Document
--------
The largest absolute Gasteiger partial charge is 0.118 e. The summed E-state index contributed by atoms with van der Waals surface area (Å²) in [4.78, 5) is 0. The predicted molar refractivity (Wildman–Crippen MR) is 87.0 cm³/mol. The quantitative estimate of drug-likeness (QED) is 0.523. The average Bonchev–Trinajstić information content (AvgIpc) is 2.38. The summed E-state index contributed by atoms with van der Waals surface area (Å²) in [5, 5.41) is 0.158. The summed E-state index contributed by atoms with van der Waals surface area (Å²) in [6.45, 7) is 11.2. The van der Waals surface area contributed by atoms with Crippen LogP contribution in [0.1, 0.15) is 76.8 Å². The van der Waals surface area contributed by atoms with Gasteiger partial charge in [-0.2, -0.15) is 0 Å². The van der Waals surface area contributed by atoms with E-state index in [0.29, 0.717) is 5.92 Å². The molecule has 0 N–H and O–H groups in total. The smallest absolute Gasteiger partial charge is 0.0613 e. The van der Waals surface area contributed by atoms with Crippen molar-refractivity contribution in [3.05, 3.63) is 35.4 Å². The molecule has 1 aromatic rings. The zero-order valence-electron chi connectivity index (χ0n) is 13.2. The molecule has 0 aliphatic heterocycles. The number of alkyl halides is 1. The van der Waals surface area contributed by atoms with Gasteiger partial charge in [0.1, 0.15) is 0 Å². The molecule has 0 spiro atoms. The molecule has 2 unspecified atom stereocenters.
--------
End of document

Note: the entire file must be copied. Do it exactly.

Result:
The largest absolute Gasteiger partial charge is 0.118 e. The summed E-state index contributed by atoms with van der Waals surface area (Å²) in [4.78, 5) is 0. The predicted molar refractivity (Wildman–Crippen MR) is 87.0 cm³/mol. The quantitative estimate of drug-likeness (QED) is 0.523. The average Bonchev–Trinajstić information content (AvgIpc) is 2.38. The summed E-state index contributed by atoms with van der Waals surface area (Å²) in [5, 5.41) is 0.158. The summed E-state index contributed by atoms with van der Waals surface area (Å²) in [6.45, 7) is 11.2. The van der Waals surface area contributed by atoms with Crippen LogP contribution in [0.1, 0.15) is 76.8 Å². The van der Waals surface area contributed by atoms with Gasteiger partial charge in [-0.2, -0.15) is 0 Å². The van der Waals surface area contributed by atoms with E-state index in [0.29, 0.717) is 5.92 Å². The molecule has 0 N–H and O–H groups in total. The smallest absolute Gasteiger partial charge is 0.0613 e. The van der Waals surface area contributed by atoms with Crippen molar-refractivity contribution in [3.05, 3.63) is 35.4 Å². The molecule has 1 aromatic rings. The zero-order valence-electron chi connectivity index (χ0n) is 13.2. The molecule has 0 aliphatic heterocycles. The number of alkyl halides is 1. The van der Waals surface area contributed by atoms with Gasteiger partial charge in [0.1, 0.15) is 0 Å². The molecule has 0 spiro atoms. The molecule has 2 unspecified atom stereocenters.